Broken Hill Union Ban on Married Women Working(1930 – 1981)
For over fifty years, union policy in Broken Hill prohibited married women from taking on paid employment unless they were professionally trained. Clerical and retail positions were to be kept open for young unmarried women or widows.
Commonwealth or Empire Games Gold Medalist, Olympic sports team, Sports Team
The Hockeyroos are one of Australia’s most successful sporting teams. Their three gold medals from the past four Olympic Games, two World Cups, six Champions Trophies and two Commonwealth Games golds highlights the team’s outstanding run of success. The Hockeyroos have been crowned Australia’s Team of the Year five times and were unanimously awarded the Best Australian Team at the 2000 Sydney Olympic Games.
Lawn Bowls(1845 – )
In 1990, the Australian Bowls Council (now Bowls Australia Inc.), the national administrative body for men’s bowling, was affiliated with 2,225 clubs. The Australian Women’s Bowling Council was parallel, with 2,185 affiliated clubs. By the late 1990s, Australia could boast 43% of the world’s bowling population.
Netball(1900 – )
Netball is said to be the largest participant sport for girls and women in Australia, with four hundred thousand players registered with the All Australia Netball Association by the late 1990s, and an estimated further three hundred and fifty thousand not registered. It was a foundation sport of the Australian Institute of Sport in Canberra in 1981. Ian Jobling and Pamela Barham suggest that the popularity of netball among women can be attributed to its versatility (it can be played on all surfaces at all age and skill levels), and its organisation by women for women.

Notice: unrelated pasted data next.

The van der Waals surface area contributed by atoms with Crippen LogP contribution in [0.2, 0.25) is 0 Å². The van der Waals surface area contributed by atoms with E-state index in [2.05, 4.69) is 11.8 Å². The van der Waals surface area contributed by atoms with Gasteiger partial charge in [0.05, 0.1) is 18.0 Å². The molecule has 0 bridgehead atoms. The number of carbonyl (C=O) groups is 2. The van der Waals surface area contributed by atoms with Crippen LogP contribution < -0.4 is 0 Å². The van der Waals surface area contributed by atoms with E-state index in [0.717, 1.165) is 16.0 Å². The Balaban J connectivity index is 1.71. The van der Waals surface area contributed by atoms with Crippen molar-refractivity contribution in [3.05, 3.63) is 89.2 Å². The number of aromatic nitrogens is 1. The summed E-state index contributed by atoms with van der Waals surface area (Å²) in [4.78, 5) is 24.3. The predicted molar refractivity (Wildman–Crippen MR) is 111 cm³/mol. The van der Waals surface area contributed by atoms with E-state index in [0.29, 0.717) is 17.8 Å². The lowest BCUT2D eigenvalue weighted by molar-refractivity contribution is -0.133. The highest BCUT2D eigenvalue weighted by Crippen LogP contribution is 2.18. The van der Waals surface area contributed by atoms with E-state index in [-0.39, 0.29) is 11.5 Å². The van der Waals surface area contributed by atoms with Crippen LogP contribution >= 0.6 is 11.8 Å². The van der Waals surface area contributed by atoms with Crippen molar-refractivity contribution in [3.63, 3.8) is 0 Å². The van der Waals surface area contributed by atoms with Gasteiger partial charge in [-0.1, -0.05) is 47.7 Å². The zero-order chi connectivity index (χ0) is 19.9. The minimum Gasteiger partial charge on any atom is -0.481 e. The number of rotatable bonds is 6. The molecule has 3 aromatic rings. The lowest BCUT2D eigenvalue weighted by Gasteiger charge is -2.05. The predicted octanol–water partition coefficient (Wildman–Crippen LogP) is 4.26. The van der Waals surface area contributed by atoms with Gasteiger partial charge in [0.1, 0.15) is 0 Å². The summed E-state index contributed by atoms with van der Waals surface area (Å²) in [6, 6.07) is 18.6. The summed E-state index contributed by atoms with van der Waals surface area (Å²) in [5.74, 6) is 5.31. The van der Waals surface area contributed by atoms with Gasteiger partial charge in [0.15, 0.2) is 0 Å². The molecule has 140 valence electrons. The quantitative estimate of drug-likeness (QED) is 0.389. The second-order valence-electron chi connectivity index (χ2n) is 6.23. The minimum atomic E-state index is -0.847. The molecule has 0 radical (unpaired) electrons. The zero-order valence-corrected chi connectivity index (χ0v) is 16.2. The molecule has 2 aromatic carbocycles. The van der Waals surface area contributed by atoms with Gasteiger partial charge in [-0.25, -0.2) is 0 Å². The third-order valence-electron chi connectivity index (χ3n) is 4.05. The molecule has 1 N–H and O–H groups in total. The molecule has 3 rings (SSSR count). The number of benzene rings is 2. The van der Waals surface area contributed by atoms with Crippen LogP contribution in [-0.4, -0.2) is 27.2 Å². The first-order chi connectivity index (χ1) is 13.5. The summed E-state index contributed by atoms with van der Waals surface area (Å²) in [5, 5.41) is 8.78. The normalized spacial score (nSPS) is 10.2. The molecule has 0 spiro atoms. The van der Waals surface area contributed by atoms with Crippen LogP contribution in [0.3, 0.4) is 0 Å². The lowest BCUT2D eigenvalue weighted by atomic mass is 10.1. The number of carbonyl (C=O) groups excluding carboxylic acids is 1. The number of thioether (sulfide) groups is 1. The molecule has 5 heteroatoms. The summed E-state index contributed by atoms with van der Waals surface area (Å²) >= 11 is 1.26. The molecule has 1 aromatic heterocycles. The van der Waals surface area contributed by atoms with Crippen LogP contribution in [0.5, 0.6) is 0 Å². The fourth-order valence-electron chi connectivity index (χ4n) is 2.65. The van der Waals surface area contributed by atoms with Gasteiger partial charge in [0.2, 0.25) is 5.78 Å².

Hockey(1900 – )
The game of hockey was brought to Australia by British Naval officers stationed around the country in the late 1800s. By 1900, according to Hockey Australia, the game was being played in private girls’ schools. Being a non-contact team sport, it was considered ideal for women. The first women’s hockey association was formed in New South Wales in 1908. Two years later, women’s clubs from Tasmania, Victoria and South Australia were competing alongside clubs from New South Wales at an interstate tournament at Rushcutter’s Bay, and from this tournament came the establishment of the Australian Women’s Hockey Association in July 1910 – fifteen years before the Australian Hockey Association (AHA) was formed in 1925. State hockey associations for men had been formed in South Australia, 1903; Victoria and New South Wales, 1906; Western Australia, 1908; and Queensland, 1920s. This division in the administration of men’s and women’s hockey continued in subsequent years. The Australian Women’s Hockey Association affiliated with the All England Women’s Hockey Association, and joined the International Federation of Women’s Hockey (IFWH) in 1927.